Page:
MAD DOG: Conversation Has Gone to the Dogs

I've never been good at foreign languages. That's why I'm always grateful I was born in an English-speaking country. During school I took several years of French and two of German, absorbing about as much as a concrete sponge. But I'm glad I took them. The French came in handy on my trips to Europe, letting me order food and ask for directions without too much embarrassment. Of course I had to pretend I really did want cigars in hollandaise sauce with sauteed shoelaces for dinner and act happy to know how to get to the louvered windows when I'd hoped to find the museum that houses the Mona Lisa. The German, well, let's just say that the one phrase I remember, "Ich bin ein Auslander," won't come in nearly as handy since all I'd be doing is stating the obvious.

Now it turns out there's a more useful language to study: dog. There's a book out called How to Speak Dog which tries to teach us humans to communicate with canines. The author, Stanley Coren, claims a dog has the vocabulary and intelligence of a two-year-old. This might not be so bad if it converted into fourteen dog years, but I don't think it works that way. Thus, it turns out dogs are perpetually stuck in the terrible twos. Let's see the SPCA use that as a sell point for their next puppy adoption campaign.

Coren says each wag, yawn, and head cock means something and we can learn to interpret them. This sounds good though it raises the question of whether we really want to know this. After all, as anyone who can't remember things they did while drunk will attest, ignorance can indeed be bliss.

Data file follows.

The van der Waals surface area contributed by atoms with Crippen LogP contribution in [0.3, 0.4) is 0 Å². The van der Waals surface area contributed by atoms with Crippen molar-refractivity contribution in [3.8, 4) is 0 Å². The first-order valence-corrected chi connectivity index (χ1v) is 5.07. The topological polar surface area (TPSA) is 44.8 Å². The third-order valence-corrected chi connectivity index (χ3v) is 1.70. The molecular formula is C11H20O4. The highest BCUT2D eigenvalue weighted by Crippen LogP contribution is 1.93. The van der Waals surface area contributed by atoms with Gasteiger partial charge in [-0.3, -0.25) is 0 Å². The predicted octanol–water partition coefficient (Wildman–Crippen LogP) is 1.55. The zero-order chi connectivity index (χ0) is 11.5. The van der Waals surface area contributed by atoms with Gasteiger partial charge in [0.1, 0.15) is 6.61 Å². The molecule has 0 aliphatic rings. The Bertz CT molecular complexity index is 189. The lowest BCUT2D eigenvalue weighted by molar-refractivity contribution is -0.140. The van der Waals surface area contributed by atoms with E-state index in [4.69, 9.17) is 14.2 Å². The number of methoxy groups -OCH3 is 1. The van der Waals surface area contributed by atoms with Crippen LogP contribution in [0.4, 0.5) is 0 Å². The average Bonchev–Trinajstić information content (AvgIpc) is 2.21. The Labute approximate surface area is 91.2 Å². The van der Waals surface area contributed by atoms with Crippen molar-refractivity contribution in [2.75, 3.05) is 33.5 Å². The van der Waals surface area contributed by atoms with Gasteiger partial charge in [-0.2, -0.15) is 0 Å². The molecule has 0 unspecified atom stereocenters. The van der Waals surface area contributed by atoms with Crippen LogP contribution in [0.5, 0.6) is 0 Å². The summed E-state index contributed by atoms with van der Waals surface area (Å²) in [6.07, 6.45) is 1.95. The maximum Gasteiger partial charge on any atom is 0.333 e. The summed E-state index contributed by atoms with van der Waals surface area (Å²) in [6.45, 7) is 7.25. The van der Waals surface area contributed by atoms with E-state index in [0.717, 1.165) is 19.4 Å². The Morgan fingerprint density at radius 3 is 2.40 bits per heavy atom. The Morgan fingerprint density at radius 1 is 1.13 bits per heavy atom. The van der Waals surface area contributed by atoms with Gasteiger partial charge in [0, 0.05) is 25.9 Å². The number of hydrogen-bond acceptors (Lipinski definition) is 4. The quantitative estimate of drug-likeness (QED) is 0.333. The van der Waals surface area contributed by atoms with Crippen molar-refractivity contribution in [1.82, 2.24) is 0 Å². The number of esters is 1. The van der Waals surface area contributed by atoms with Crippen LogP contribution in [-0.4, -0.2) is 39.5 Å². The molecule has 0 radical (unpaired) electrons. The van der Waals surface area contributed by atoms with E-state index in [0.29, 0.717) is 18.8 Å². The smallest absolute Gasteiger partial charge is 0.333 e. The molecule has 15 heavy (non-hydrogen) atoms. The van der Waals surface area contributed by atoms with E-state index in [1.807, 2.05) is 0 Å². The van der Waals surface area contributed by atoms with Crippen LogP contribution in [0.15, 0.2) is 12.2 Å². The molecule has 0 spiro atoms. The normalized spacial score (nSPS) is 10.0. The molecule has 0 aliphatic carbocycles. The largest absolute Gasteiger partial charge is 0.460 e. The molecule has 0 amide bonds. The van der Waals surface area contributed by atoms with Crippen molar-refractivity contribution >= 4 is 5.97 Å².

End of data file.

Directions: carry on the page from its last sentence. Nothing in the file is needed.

Personally I like my linguistic ignorance. I'm perfectly happy not understanding what most of Jerry Springer's guests are trying to say through their three remaining teeth. And I rather enjoy smiling at a chattering two-year-old, then looking up at Mom and knowing it's her problem and not mine. That's why I'm pretty sure I don't need to know that when Fluffy is sprawled out on the floor like a frog with his head cocked left while clenching a sock monkey in his mouth it means he thinks Nietzsche was wrong about God being dead. Or is he actually asking for more Prozac? There's never a Dog-English dictionary around when I need it.

On the other hand there would be plusses. If we did understand dogs we could find out what's so much fun about running after a stick for four straight hours or why they circle three times before laying down. And once and for all we'd find out if they lick themselves for the reason we all think they do. Best of all, it would mean Buddy, the First Dog, could have been subpoenaed to testify before the Senate, telling them what he saw and heard in the White House. Actually, it's not his testimony I'm interested in, it's watching the chief of protocol go nuts trying to figure out whether the witness should be addressed as Buddy, Mr. Clinton, or Hey Mutt.